Posted By leonardo

Search Engine Marketing for Hotels: Making Sense of Organic and Paid [Webinar]

In order to drive more bookings at a lower cost you need to increase the amount of traffic to your hotel website. To accomplish this, it is important to have a comprehensive search strategy that includes both organic and paid search initiatives.

Leonardo was invited to speak on this very topic at Sojern’s recent webinar “Search Engine Marketing for Hotels: Making Sense of Organic and Paid.” Darlene Rondeau, our VP Best Practices, Online Merchandising focused on a 3-pronged approach to driving more direct bookings:

  1. Drive qualified traffic to your hotel website through SEO and SEM
  2. Show travel shoppers how your property will satisfy their needs
  3. Make booking direct seamless and easy through your website

In this article, we recap some of Darlene’s main discussion points from the webinar, and how to approach your own search strategy to ensure success.

Search Engine Optimization

To improve your organic search rankings, you need to optimize your website content for search. The content on your website is what Google or Bing uses to determine rankings on the Search Engine Results Page (SERP) when providing the answer to someone’s search query.

The advantage of Search Engine Optimization (SEO) is that your property is viewed to have a higher degree of trust and authority in the eyes of travel shoppers by being the best match to their search queries. The downside is that it can take a long time and a lot of effort to start ranking on the first page, and for very general head terms like “hotels in Chicago” you will likely never get there.

In Sojern’s webinar, Darlene suggested that instead hotels tailor their SEO strategy to focus on long-tail keywords. These are search terms that comprise of 4 or more words, for example “kid-friendly Miami hotel near zoo.” They’re specific, less competitive (easier to rank on page 1), and transaction based in nature, resulting in higher conversion rates. It still may take some time to reach page 1, but the beauty of SEO is that once you have reached the first page it’s easier to stay there.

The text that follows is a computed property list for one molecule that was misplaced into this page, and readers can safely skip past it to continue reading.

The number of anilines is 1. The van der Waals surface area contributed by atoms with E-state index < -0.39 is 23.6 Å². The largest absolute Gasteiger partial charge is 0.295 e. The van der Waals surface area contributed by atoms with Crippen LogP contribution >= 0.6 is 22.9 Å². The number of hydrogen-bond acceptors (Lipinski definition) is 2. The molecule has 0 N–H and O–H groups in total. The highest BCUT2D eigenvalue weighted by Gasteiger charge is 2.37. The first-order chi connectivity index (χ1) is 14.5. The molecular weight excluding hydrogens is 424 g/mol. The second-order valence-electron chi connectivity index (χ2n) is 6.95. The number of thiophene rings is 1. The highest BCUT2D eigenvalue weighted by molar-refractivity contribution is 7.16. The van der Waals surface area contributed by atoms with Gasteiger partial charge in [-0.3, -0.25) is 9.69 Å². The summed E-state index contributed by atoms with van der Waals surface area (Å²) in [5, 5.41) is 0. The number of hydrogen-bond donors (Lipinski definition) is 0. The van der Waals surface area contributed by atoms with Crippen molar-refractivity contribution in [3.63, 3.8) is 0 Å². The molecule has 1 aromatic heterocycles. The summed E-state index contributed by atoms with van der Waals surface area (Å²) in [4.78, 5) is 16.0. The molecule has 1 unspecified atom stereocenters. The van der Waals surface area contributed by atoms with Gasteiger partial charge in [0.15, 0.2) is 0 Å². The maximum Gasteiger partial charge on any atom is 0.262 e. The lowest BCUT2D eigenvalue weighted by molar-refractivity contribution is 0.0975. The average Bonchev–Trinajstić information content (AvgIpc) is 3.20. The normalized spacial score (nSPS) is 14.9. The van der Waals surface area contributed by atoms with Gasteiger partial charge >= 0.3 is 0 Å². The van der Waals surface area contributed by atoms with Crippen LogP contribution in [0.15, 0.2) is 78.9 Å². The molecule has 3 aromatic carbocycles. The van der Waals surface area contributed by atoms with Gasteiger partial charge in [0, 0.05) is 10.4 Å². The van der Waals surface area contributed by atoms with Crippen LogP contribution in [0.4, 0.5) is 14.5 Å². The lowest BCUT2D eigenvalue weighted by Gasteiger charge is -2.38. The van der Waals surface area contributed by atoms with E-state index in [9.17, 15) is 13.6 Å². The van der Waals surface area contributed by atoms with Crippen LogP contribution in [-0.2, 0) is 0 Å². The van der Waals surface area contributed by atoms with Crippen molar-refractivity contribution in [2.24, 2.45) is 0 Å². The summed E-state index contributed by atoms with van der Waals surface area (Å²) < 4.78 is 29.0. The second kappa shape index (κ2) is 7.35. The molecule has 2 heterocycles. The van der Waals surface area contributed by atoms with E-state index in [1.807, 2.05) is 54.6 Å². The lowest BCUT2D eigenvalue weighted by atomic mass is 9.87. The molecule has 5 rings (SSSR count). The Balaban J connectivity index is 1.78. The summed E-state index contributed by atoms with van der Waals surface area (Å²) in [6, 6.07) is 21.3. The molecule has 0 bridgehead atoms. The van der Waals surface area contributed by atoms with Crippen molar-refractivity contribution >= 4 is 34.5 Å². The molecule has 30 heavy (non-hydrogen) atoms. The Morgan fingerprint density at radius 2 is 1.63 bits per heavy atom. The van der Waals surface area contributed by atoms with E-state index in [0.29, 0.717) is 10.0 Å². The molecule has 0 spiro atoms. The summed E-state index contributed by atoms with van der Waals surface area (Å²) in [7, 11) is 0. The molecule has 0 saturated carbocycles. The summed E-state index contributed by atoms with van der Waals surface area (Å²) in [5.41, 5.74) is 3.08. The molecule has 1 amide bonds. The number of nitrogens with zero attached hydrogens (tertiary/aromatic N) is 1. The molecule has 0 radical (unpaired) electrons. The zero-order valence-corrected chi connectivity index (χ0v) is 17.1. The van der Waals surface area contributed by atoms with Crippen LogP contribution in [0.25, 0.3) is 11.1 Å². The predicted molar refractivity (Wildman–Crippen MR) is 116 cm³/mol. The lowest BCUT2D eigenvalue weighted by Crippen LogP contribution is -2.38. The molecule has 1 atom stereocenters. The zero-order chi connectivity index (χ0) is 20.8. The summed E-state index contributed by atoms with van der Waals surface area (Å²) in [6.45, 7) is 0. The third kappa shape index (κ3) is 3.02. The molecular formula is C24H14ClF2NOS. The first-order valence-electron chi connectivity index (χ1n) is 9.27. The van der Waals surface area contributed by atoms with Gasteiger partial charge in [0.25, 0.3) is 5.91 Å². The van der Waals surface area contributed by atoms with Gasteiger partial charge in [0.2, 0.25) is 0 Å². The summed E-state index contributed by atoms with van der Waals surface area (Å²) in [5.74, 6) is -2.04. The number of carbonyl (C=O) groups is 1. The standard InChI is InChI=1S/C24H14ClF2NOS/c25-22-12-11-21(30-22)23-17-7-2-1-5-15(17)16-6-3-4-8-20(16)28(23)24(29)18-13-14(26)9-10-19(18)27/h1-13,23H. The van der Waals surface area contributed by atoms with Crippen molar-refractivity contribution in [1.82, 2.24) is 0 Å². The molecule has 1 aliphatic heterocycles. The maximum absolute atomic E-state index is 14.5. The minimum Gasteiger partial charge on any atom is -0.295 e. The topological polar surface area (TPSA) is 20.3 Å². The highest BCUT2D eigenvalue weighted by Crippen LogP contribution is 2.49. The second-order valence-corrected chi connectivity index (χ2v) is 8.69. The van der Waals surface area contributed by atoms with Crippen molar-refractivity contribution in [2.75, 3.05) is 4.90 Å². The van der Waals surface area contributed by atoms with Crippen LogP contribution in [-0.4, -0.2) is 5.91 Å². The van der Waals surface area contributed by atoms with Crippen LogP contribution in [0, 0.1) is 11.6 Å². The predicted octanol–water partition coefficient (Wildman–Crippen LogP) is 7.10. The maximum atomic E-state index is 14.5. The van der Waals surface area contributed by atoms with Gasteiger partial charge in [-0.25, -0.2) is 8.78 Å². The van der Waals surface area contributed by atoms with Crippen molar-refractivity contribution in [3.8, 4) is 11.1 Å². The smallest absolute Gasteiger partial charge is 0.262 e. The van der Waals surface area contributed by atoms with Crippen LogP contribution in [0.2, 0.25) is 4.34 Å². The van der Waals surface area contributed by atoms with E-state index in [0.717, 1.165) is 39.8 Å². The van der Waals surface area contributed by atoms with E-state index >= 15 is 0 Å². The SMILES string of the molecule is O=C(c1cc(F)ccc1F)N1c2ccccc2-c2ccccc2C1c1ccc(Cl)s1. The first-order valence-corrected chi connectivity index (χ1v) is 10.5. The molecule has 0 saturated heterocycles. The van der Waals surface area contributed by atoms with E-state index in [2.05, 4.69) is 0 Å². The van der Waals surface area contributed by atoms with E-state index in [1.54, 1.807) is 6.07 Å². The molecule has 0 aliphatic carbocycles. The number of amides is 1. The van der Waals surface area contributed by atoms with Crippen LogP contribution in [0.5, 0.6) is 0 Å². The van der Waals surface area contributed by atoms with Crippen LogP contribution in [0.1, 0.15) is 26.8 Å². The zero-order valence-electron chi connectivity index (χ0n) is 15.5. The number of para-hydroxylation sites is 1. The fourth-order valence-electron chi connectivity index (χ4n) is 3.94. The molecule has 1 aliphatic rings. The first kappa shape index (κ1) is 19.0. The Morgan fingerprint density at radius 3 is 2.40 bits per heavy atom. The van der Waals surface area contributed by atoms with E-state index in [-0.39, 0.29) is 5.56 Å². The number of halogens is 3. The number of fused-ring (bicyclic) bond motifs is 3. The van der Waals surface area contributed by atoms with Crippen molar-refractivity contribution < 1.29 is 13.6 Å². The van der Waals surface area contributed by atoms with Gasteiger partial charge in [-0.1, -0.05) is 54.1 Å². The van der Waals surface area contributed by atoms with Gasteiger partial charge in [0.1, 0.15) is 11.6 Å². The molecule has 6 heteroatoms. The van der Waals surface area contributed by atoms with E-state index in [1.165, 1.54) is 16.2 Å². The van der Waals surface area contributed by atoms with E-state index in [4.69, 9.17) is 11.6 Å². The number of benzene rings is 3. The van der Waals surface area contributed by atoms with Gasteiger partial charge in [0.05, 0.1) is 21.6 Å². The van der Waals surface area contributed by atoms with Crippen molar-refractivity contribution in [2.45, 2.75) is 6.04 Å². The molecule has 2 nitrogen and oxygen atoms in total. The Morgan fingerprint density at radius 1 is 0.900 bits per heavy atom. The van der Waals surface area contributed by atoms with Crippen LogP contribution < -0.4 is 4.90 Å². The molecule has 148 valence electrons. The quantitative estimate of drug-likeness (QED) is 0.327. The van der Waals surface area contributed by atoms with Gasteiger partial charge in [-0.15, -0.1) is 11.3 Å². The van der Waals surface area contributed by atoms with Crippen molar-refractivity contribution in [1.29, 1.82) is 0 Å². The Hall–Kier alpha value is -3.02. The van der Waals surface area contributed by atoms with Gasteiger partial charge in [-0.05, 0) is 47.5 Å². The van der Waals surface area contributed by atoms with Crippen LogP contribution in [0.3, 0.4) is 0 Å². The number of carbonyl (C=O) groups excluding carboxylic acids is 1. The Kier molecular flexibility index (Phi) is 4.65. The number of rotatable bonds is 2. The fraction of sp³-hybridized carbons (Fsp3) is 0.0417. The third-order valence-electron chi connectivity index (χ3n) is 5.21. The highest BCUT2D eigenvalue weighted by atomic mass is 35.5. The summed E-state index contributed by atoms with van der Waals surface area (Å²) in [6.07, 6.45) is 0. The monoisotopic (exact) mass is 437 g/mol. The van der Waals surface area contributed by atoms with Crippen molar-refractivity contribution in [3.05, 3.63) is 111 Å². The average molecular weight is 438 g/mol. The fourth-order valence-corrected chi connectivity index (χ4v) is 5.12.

Search Engine Marketing

But what if you need immediate results? That’s where Search Engine Marketing (SEM) comes into play. Scott McLin, Product Manager at Sojern, explained that by running an SEM campaign, you can land on the first page of Google in a matter of hours; you’re just going to have to pay for it.

By running Pay-Per-Click (PPC) ads you can choose exactly which keywords you want to show up for, even head terms like “hotels in Chicago.” When you identify the keywords that match your hotel’s target market, you reach potential customers that are more likely to complete the booking, and as the name suggests, you only pay when a travel shopper clicks through to your website.

The anatomy of a Google AdWords PPC Ad

With basic analytics set up, it is easy to track the results of your SEM strategy. You can track how many people have clicked on your PPC ads and compare that to the number who actually made it through your booking engine to complete the reservation. Not only does this make tracking your ROI a breeze, but allows you to identify which keywords are performing the best and adjust your strategy accordingly.

Better Together

SEO and SEM are both crucial if you want to increase traffic to your website, but they work best when used together. According to Nielsen Research, when a brand name appeared in both organic and paid search results, the brand attracted 92% of total clicks. When the brand was mentioned only in organic results, the brand got 60% of clicks. SEO and SEM are really just two sides of the same coin.

Key Takeaways from the Webinar

  • 89% of consumers use search engines for purchase decisions
  • $5.7 billion was spent on U.S. travel digital advertising in 2016, 55% of which was spent on search
  • In 2016, travel SEM spending increased by 20% year-over-year
  • It’s very difficult to outrank the OTAs with their massive marketing budgets for head terms like: “Hotels in Chicago.” Instead you should focus on long-tail keywords, comprising of 4+ words in order to rank higher.
  • Long-tail keywords are specific, less competitive and transaction based in nature. This results in more qualified traffic that is more likely to complete a booking on your website.
  • According to Conductor, long-tail keywords convert 2.5 times better than head terms.
  • A mobile website is crucial for SEO success. Google already rewards mobile-friendly websites with higher rankings, and in October announced that they would be moving to a mobile-first index. This means in the near future Google will match search results to queries based on the content found on the mobile version of your website, even if the search is done on a desktop computer.
  • If you’re going to run PPC ads don’t forget about mobile. Mobile ad spending accounted for 63% of the total spent by the travel industry in 2016.

For more insights and to hear the full presentation, check out the webinar recording.